Over 200 Israelis attend funeral of Holocaust survivor they did not know
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'She lived alone, but did not leave alone'

Over 200 Israelis attend funeral of Holocaust survivor they did not know

Hilde Nathan's final wish was to be buried in Israel alongside her mother; she was one of the few survivors of Theresienstadt and had no family

Over 200 attend the funeral of Holocaust survivor Hilde Nathan, February 27, 2017. (Jacob Israel/United with Israel)
Over 200 attend the funeral of Holocaust survivor Hilde Nathan, February 27, 2017. (Jacob Israel/United with Israel)

More than 200 Israelis attended the funeral of a complete stranger — a Holocaust survivor from the Canary Islands who fulfilled a final wish, to be buried in Israel alongside her mother.

Hilde Nathan, who did not have a husband or children, died alone two weeks ago in the Canary Islands at 90. Knowing of her wishes, the Canary Island Jewish community in Spain, which numbers about 20, raised the money to fly her body to Israel for burial.

The community put out a call through the Israeli media for mourners at her funeral, which was held Monday morning.

“Nathan always lived alone, but today it seems that the entire People of Israel has come to say goodbye,” an Israeli Holocaust survivor, the only person at the funeral who knew her, told the United with Israel website. “She lived alone, but did not leave alone.”

Hilde Nathan (Courtesy Jewish community of Canary Islands)
Hilde Nathan (Courtesy Jewish community of Canary Islands)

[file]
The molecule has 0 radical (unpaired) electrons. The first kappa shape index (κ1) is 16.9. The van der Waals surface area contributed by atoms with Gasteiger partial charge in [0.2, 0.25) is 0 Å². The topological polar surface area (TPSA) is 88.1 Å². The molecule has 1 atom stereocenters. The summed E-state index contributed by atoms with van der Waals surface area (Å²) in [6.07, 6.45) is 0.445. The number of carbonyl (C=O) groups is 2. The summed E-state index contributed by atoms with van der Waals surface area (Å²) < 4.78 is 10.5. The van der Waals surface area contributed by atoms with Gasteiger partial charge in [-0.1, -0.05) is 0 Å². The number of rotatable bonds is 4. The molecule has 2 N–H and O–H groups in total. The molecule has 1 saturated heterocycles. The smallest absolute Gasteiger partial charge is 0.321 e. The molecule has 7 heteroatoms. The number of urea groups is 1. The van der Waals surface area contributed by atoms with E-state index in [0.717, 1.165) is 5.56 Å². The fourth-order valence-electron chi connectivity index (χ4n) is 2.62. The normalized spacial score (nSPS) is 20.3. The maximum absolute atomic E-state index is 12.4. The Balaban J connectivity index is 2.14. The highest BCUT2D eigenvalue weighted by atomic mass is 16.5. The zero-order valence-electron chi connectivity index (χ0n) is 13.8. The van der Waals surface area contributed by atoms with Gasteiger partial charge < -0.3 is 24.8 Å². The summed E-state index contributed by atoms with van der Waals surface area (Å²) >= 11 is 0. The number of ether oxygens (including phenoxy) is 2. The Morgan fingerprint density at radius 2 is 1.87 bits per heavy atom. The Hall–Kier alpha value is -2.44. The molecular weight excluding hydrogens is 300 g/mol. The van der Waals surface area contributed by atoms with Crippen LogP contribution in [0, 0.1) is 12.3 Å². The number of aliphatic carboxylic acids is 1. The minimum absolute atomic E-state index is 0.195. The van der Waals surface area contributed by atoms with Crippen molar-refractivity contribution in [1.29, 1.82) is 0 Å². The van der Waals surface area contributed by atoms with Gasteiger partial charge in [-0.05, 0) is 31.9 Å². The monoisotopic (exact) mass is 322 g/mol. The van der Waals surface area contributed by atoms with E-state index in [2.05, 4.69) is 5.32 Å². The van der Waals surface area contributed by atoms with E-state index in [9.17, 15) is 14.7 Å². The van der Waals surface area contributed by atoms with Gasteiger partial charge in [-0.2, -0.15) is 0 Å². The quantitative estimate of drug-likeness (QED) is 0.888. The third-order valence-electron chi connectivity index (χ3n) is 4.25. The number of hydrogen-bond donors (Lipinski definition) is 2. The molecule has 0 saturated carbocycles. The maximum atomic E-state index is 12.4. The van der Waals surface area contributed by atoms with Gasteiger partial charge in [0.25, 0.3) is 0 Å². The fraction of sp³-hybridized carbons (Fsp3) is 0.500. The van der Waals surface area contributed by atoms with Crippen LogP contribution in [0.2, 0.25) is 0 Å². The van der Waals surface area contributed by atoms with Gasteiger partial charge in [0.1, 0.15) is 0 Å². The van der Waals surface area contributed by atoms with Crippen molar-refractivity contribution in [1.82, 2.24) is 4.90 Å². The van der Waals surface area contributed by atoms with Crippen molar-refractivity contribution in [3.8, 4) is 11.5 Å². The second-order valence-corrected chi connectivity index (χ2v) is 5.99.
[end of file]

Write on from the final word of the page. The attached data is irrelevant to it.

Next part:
Nathan, a native of Germany, was one of the few to survive the Theresienstadt concentration camp. She managed to avoid being sent to the Treblinka and Auschwitz extermination camps like many of the other Jews imprisoned at Theresienstadt by the Nazis.

She was freed from the camp after it was liberated by the Soviet army on May 8, 1945.

Her father died shortly after the war and was buried in Germany, and she and her mother moved to the Canary Islands. Her mother died several years ago and was buried in Israel.

Moving to the Land of Israel had long been a dream of the Nathans. Before the outbreak of World War II, the family sought to immigrate to the then British Mandate of Palestine, but were unable to acquire visas in order to leave Germany, according to United with Israel.

After the war started, the family made numerous attempts to flee Germany and were almost successful, but, despite their efforts, they were sent to Theresiendstadt in 1942, where tens of thousands of Jewish prisoners were killed.

“During childhood, she was humiliated. She had no name, only a number. Today, thanks to many anonymous people who helped make it happen, she had the dignified burial that she deserved,” United with Israel said.

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